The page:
The first big issue of the day came up during round 4, when a player signed the match slip, and his opponent checked the wrong drop box. A judge who didn’t confirm the result picked the slip up, and the result was entered as it read. During round 5, the player who was dropped approached me, and indicated that he didn’t intend to drop. However, the head judge had already started the round, so he was given the bye as to not disrupt the tournament. Nothing came of this until the start of round 6, when this same player, as well as another, approached me to say that they had been dropped. The new player was dropped inadvertently, but fortunately, both players had the same number of points, and hadn’t been paired previously. As I re-enrolled them, the first player for the second time, WER unpaired the entire tournament. I had retained a copy of the pairings that were printed, but spent the entire round repairing the tournament by hand. Additionally, we were finally firing the IQ, so I was feeling a bit overwhelmed at this point.

After a 20 minute or so delay at the end of the round, as each slip had to be entered differently than it was printed, as the top player on the slip wasn’t the top player in WER. I apologized to the tournament for the delay, but players seemed to understand. I did ask all players to double check their points, to ensure that I didn’t make any mistakes, and the head judge asked them twice during is start of round announcements. That’s three separate announcements about point totals, but I’m not foreshadowing or anything. The rest of the tournament went smoothly, up until the final cut.

I had a player approach me, and ask me why his points were wrong. We pulled his match slip for the last round, and he and his opponent had filled it out wrong. Fortunately, we were able to track down his opponent, and got them switched. The player from round 4 had 15 points, when he won five matches and had the bye, which was confusing. We determined that WER did not have him existing in the tournament during round 5, and no matter what I did, I was unable to give him his points. I reached out to my scorekeeping contacts, and they had no solutions either. We looked to see where he would have fallen in the 18 pointers with respect to tiebreakers, and he wouldn’t have cashed, but he was very frustrated with my “ineptness”. It was an important opportunity for me to stand my ground and calmly assert the facts of the situation, and eventually he agreed that he had signed the slip during round 4, and did not check his points during rounds 7, 8, or 9, when a fix may have been possible.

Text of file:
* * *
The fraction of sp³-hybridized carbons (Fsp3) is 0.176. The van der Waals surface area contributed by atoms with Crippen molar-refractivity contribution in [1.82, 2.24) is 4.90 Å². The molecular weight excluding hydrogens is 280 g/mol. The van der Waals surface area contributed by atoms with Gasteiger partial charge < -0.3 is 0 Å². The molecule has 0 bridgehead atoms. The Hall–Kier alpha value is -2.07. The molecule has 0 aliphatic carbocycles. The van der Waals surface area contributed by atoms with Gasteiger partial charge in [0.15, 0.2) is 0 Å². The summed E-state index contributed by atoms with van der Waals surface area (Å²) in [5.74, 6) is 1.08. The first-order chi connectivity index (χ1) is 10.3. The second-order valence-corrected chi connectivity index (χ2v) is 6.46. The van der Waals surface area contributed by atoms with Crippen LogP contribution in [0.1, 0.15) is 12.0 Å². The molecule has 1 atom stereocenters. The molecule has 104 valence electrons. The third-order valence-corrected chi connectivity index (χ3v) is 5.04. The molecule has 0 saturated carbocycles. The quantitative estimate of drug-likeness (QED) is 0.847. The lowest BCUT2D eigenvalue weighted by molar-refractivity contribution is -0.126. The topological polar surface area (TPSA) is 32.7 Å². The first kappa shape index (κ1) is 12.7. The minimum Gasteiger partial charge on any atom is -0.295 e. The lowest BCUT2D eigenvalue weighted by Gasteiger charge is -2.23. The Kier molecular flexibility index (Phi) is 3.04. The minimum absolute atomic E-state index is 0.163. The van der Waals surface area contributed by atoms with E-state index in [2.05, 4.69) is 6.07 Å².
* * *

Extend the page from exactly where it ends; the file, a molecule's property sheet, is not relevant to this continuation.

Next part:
Looking back at the event from the next day, I wish I had communicated better with the TO. I wish that we had done registration away from the scorekeeper’s station, and that there was a store employee that was able to field the questions about the IQ and other side events. I felt overwhelmed trying to placate frustrated players while working to scorekeep the tournament. I learned a great deal about fixing issues that came up during tournaments, as well as the importance of following “problems” forward, to ensure that my fix actually worked. Overall, this was a great experience for me. I gained confidence in my abilities, and feel more comfortable working with 300-400 person tournaments. I should also work on being less surly during the early rounds, but with how this event started, I felt like I was set up for failure in that regards. I’m hopeful that with better communication between the TO and myself, and a better understanding of both of our needs at the start of the tournament, I’ll be able to improve on this.


So that was an adventure, huh? When approaching the time after tournament, it’s important to remember the goals you had for the day for yourself, your team, and the ones that were given to you by your head judge or team lead. My goals for the day, which didn’t come out as strongly in the report as I may have hoped, were to spend less than 3 minutes in between the last slip in, and the pairings for the next round being posted on paper, and to not make any errors while entering results. Other than the round that I had to manually repair, I accomplished my first goal, but struggled a bit with my second. There were 4 instances over the 9 rounds of regionals and 6 rounds of the IQ that I had to make a change, but two of them were due to improperly filled out match slips. 2 errors out of the entire tournament wasn’t much, but I had hoped to do better. My final goal was to work on the reputation I have as a surly scorekeeper, and I was doing great until the break in round 5.

So to wrap things up, when approaching a tournament of any size, it’s important to identify your goals prior to the event, work on keeping track of them during the course of the event, and reflect on them soon after the event is over. This allows you to continue to grow and develop as a judge, scorekeeper, and as a player.  Documenting and reflecting allows you to track how you’ve grown and changed, and identify where you still have room to better yourself.


Stay tuned for the next post, when I talk about how to balance playing and judging at your local store!